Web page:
“He didn’t get the chance to come home,” Sharrett said softly over lunch at KJ’s Restaurant in Germantown. “It’s very, very sad. This will be my way to honor him.”
The two were shipmates in California until Nichols asked to be assigned to a submarine because of the added pay.
World War II veteran and Pearl Harbor survivor Delbert Sharrett, 96, of Madison Twp., served as grand marshal of Middletown's Memorial Day Parade. He died Sunday at Hospice Care of Butler and Warren Counties. RICK McCRABB/STAFF
In 1941, Sharrett, then a junior at Washington Court House High School, enlisted in the U.S. Navy so he wouldn’t have to finish school. He served a few weeks in Michigan, patrolling a lake shore with a rifle and no ammunition.
Sharrett was shipped to Pearl Harbor on Dec. 2, 1941, five days before the attack.
On that day, Sharrett was aboard the USS Sea Gull about 80 miles from Pearl Harbor. They were practicing what Sharrett called “war games,” meaning they shot blank torpedoes at targets, retrieved them, and scored their accuracy.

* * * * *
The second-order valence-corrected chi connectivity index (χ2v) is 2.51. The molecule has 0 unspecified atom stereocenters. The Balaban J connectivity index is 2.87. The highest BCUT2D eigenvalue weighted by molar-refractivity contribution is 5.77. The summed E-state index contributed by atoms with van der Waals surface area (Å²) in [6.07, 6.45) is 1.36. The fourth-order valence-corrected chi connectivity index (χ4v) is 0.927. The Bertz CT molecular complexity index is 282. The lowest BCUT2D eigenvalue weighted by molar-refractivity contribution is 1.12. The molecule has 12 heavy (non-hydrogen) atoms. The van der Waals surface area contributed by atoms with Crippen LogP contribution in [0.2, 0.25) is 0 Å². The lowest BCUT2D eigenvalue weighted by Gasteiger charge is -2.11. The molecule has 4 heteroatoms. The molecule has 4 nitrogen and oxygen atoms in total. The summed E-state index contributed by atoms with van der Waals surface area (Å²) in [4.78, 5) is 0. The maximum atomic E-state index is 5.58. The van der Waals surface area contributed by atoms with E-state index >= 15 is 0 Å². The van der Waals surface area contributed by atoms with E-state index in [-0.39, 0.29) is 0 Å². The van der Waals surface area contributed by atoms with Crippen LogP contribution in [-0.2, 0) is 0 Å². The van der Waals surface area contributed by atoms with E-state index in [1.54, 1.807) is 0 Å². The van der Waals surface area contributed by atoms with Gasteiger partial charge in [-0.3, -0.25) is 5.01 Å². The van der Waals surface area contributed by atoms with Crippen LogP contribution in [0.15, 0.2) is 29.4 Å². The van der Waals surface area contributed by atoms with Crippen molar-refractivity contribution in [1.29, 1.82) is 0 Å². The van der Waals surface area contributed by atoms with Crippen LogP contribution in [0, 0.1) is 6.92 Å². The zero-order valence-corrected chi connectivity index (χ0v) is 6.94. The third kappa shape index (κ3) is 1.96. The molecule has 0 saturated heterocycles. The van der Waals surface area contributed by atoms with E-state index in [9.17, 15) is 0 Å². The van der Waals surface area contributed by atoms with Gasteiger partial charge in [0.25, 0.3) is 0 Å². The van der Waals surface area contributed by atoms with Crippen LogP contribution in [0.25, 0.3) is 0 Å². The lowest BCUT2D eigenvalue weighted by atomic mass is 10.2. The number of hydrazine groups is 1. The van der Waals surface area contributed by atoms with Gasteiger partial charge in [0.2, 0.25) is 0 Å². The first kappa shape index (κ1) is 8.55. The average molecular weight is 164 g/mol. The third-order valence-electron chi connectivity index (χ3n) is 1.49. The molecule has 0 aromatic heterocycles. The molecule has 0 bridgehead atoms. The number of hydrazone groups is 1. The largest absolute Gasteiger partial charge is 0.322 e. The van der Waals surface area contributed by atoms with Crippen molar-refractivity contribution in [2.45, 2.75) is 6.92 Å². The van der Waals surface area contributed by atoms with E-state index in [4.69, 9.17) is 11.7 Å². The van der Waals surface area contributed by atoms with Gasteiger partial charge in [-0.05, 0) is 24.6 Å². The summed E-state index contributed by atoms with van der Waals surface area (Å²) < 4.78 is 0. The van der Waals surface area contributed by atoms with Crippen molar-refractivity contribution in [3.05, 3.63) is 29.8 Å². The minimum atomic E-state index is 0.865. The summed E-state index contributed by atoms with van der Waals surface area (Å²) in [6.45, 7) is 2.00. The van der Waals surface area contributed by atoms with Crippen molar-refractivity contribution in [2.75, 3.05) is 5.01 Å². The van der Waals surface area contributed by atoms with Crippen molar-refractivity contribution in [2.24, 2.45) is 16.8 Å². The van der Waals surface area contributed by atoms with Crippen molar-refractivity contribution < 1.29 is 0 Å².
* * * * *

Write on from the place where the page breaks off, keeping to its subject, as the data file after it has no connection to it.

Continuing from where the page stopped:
Sharrett remembered a radio announcement urging the sailors to “take cover because Pearl Harbor was bombed.” The world changed forever when more than 2,400 Americans were killed.
After the war, Sharrett returned to Washington Court House and finished his senior year. He then planned to enroll in Ohio State’s veterinarian program, but his wife got pregnant with their first child. So the family moved to Middletown, Sharrett applied at Armco Steel and started working later that afternoon. He retired from there in 1978, 30 years and 20 days later.
Sharrett was active in several local organizations and some of his military items are on display at the Veterans Museum in Germantown. When he was unable to drive, Ronzo and Brenda Evans drove him to dances every Friday and Saturday and to lunches every Thursday at KJ’s Restaurant.
“He was the kindest man,” Brenda Evans said.
Thomas Hall, 24, of Madison Twp., said Delbert and Lillie Mae babysat him and his sister, Halie, growing up just like they did their mother, Teresa. Hall said he called Delbert and Lillie Mae “papaw” and “mamaw.”
Hall visited Sharrett Sunday morning and a few hours later, he was told Sharrett had died.
“That hurts,” Hall said through tears. “I’m grateful that I was able to spend the time with him I did. But nothing prepares you for this.”
Hall said every call or visit with Sharrett ended the same way: “Over and out,” Sharrett would say.